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Ruby Said:I want to know where I can get an example of a case study done on a patient receiving chemotherapy. His treatm
We Answered:JAMA wouldn't have single case studies but you can find information/teaching tools that cover the things your seeking at the American Cancer Society web site or if this is part of a project contact your state Radiological Society or local hospital radiology department administrator tell them what your doing and see if the have a radiologist ( licensed person who actually administer the chemo/radio tx under a physicians order) who's willing to help. Most jump at the chance if not swamped. they wont give you personal patient info but they can give you disease and treatment scenarios. hope this helps and good luck.if all else fails, check out the CDC's latest research and statistics. they cover North America and globally.
Everett Said:example of a case study to show how a system is developed using SDLC?
We Answered:don't know
Ashley Said:Give one example of a case study which shows that children brought up without humans do not behave as human?
We Answered:Oxana Malaya (?????? ?????) (born November 1983) was found as an 8-year-old feral child in Ukraine in 1991, having lived most of her life in the company of dogs. She picked up a number of dog-like habits and found it difficult to master language. She has lived in the Baraboy Clinic in Odessa for the disabled since her discovery.
Oxana's alcoholic parents were unable to care for her. They lived in an impoverished area where there were wild dogs roaming the streets. She lived in a dog kennel behind her house where she was cared for by dogs and learned their behaviours and mannerisms. She growled, barked and crouched like a wild dog, sniffed at her food before she ate it, and was found to have acquired extremely acute senses of hearing, smell, and sight.
When she was discovered, Oxana found it difficult to acquire normal human social and emotional skills. She had been deprived of intellectual and social stimulation, and her only emotional support had come from the dogs she lived with. Oxana's lack of exposure to language in a social context made it very difficult for her to improve her language skills.
Today, Oxana can speak and many of her behavior problems have been remedied. Whether she will be able to form strong relationships and feel part of any human community remains to be seen. In a Channel Four documentary, her doctors stated that it is unlikely that she will ever be properly rehabilitated into 'normal' society. Recently she met her father who had kept her in the dog kennel when she was a child. Interestingly, she sought his love.
In 2006 at the age of 23, Oxana resides at a home for the mentally handicapped, where she helps look after the cows in the Clinic's farm
Angela Said:does anybody have an example of a forensic case study?
The Azaria Chamberlain Case
On the 17th August 1980, the Chamberlain family was camping at Uluru in Australia's Northern Territory, when at around eight o'clock at night, they heard a cry from the tent where their ten week old baby girl and four year old son were sleeping. Rushing to the tent, the mother of the child, Lindy saw a dingo near the tent's entrance and upon entering, realised with horror that her baby daughter Azaria, was missing and all that remained was a pool of blood on the floor. The police arrived and a search was organized but no traces of the baby were found.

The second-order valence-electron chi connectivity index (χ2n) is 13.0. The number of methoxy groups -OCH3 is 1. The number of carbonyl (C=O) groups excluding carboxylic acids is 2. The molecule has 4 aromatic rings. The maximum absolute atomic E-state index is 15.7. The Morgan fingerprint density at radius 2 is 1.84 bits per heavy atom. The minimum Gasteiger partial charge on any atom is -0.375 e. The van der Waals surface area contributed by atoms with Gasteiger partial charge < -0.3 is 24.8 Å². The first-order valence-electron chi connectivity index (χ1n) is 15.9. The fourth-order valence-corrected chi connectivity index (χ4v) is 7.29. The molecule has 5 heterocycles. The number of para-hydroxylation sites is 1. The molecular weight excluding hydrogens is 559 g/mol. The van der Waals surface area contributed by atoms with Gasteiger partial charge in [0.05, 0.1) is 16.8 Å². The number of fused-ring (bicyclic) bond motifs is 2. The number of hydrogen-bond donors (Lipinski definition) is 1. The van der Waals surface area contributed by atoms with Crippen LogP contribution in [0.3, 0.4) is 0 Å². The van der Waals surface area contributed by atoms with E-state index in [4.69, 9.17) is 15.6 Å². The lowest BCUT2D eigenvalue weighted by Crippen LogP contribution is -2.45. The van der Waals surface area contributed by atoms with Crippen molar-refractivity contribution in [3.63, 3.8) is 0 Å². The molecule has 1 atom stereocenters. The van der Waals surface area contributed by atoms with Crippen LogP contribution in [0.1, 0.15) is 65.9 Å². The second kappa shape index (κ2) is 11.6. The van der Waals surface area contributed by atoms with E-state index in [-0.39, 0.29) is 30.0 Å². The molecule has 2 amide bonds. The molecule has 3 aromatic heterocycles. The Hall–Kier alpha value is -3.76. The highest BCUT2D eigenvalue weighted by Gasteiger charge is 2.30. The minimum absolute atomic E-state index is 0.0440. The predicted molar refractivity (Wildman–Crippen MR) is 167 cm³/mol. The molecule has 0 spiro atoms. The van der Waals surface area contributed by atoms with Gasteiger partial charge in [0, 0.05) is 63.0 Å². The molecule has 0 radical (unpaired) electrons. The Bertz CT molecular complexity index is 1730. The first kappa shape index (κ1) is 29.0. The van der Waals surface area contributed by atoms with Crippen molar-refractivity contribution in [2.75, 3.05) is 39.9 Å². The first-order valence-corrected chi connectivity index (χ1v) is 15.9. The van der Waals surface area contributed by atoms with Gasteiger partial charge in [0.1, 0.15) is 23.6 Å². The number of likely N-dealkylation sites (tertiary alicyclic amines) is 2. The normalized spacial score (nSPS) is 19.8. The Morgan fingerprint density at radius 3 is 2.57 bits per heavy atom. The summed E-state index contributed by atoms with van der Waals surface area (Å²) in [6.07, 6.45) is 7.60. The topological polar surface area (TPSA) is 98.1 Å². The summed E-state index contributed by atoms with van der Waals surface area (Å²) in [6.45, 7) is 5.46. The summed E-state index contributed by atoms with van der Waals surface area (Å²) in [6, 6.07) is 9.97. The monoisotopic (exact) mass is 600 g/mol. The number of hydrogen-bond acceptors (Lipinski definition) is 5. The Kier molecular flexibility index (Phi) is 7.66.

The Chamberlains were interviewed the next morning and only some of the bloodstained items were removed from the tent, with many being left behind. The family was interviewed again later on that same day, by a different officer who thought the Chamberlains' recounts of the previous night were suspicious. A week passed and no new evidence was found, that is, until a tourist found Azaria's vest and jumpsuit. But despite this new piece of evidence, the crime scene was not sealed off and a full examination of the clothing was never conducted. This lack of proper crime scene and evidence analysis led the police to believe that Lindy Chamberlain was lying about her story. The lack of dingo bite marks and saliva on Azaria's jumpsuit and the fact that the baby's shoes were still tied inside the jumpsuit while the vest was inside out, heightened the police's suspicion even further. In 1981, it was however, concluded that Azaria was indeed taken by a dingo, allowing Lindy and Michael Chamberlain to at last get over the accusations after the tragic loss of their child and move on with everyday life.
This was however, not to be the case, because after a later analysis of the baby's clothing, it was found that there was a bloody handprint in the shape of a women's hand, reopening the case in 1982. Analysis of the Chamberlains' car also revealed a pair of scissors, baby's blood and some experts claimed that the rip marks on the baby's clothing were actually scissor stab marks. And so it was with this new evidence that another court case was held on the 2nd February, 1982. The case concluded for what was thought to be the last time, when Lindy was convicted with murder of her daughter and sentenced to life in prison. After serving six years in prison, there was a turn in the case when baby Azaria's jacket was unbelievably, found partly buried at Uluru. Just five days later, Lindy was immediately released from prison, but to this day, nobody knows the exact truth and we'll probably never know.
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